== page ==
On cross‐cultural bridges and gaps: identity transitions among trailblazing Druze women
The emotional conflicts and evolving Identity of the first Druze women who turned to study in Israeli universities is explored in this paper. While the benefits of higher education are widely discussed, this article wishes to focus on the different, more complex effects of education on the lives and identities of women. The study examines the complex identity patterns of these pioneering women after returning to their villages on completing their studies – influenced by their uniqueness as the first women in their community to achieve academic degrees and by the intercultural transitions they experienced along the way. The narrative identity and emotional processes are derived through interview analysis of 34 first Druze women that entered universities. The findings are viewed in light of modern and postmodern psychological theories of identity discussing lacunæs in western identity theories that cannot entirely account for certain aspects of interviewees’ identities.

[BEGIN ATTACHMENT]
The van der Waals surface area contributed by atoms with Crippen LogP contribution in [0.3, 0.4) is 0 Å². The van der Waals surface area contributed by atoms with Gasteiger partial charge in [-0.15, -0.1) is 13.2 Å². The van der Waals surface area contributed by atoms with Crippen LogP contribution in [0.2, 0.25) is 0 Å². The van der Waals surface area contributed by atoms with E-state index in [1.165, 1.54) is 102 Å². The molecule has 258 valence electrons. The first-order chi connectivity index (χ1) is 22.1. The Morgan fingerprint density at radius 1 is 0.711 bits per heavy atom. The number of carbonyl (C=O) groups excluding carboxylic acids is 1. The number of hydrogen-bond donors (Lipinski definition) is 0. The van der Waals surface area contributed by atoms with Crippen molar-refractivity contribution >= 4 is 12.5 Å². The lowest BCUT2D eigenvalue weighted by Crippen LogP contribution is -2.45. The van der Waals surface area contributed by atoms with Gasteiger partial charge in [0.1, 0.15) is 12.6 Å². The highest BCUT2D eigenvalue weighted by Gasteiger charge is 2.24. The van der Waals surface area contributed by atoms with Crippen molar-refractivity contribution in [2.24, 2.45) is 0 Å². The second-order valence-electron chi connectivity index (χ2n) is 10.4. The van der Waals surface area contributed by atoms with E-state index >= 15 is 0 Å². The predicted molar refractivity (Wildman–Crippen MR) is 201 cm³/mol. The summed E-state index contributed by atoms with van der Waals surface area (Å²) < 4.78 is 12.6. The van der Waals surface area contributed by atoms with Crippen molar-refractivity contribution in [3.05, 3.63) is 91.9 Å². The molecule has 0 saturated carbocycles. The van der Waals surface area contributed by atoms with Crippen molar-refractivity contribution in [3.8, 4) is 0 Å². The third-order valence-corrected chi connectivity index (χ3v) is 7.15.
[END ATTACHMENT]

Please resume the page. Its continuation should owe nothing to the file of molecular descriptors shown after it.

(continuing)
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Document Type: Research Article
Affiliations: David Yellin Academic College,Ben Gurion University, Beerskeba, Israel
Publication date: March 1, 2008